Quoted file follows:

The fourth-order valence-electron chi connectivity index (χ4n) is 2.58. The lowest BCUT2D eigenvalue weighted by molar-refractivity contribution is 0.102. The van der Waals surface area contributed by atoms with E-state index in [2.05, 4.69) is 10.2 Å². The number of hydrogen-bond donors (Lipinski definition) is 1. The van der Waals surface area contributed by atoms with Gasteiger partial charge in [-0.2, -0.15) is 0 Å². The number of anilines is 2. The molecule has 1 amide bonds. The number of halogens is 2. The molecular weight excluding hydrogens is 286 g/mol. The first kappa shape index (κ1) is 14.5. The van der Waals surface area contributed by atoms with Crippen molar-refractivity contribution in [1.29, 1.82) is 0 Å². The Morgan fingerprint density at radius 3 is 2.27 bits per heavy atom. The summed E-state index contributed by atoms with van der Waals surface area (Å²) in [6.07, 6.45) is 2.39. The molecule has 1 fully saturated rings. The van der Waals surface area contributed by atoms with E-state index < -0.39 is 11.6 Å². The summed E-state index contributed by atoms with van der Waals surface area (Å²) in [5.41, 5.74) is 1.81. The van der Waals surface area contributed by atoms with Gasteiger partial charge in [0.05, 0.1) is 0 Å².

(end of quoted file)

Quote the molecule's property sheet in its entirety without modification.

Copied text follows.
The fourth-order valence-electron chi connectivity index (χ4n) is 2.58. The lowest BCUT2D eigenvalue weighted by molar-refractivity contribution is 0.102. The van der Waals surface area contributed by atoms with E-state index in [2.05, 4.69) is 10.2 Å². The number of hydrogen-bond donors (Lipinski definition) is 1. The van der Waals surface area contributed by atoms with Gasteiger partial charge in [-0.2, -0.15) is 0 Å². The number of anilines is 2. The molecule has 1 amide bonds. The number of halogens is 2. The molecular weight excluding hydrogens is 286 g/mol. The first kappa shape index (κ1) is 14.5. The van der Waals surface area contributed by atoms with Crippen molar-refractivity contribution in [1.29, 1.82) is 0 Å². The Morgan fingerprint density at radius 3 is 2.27 bits per heavy atom. The summed E-state index contributed by atoms with van der Waals surface area (Å²) in [6.07, 6.45) is 2.39. The molecule has 1 fully saturated rings. The van der Waals surface area contributed by atoms with E-state index < -0.39 is 11.6 Å². The summed E-state index contributed by atoms with van der Waals surface area (Å²) in [5.41, 5.74) is 1.81. The van der Waals surface area contributed by atoms with Gasteiger partial charge in [0.05, 0.1) is 0 Å².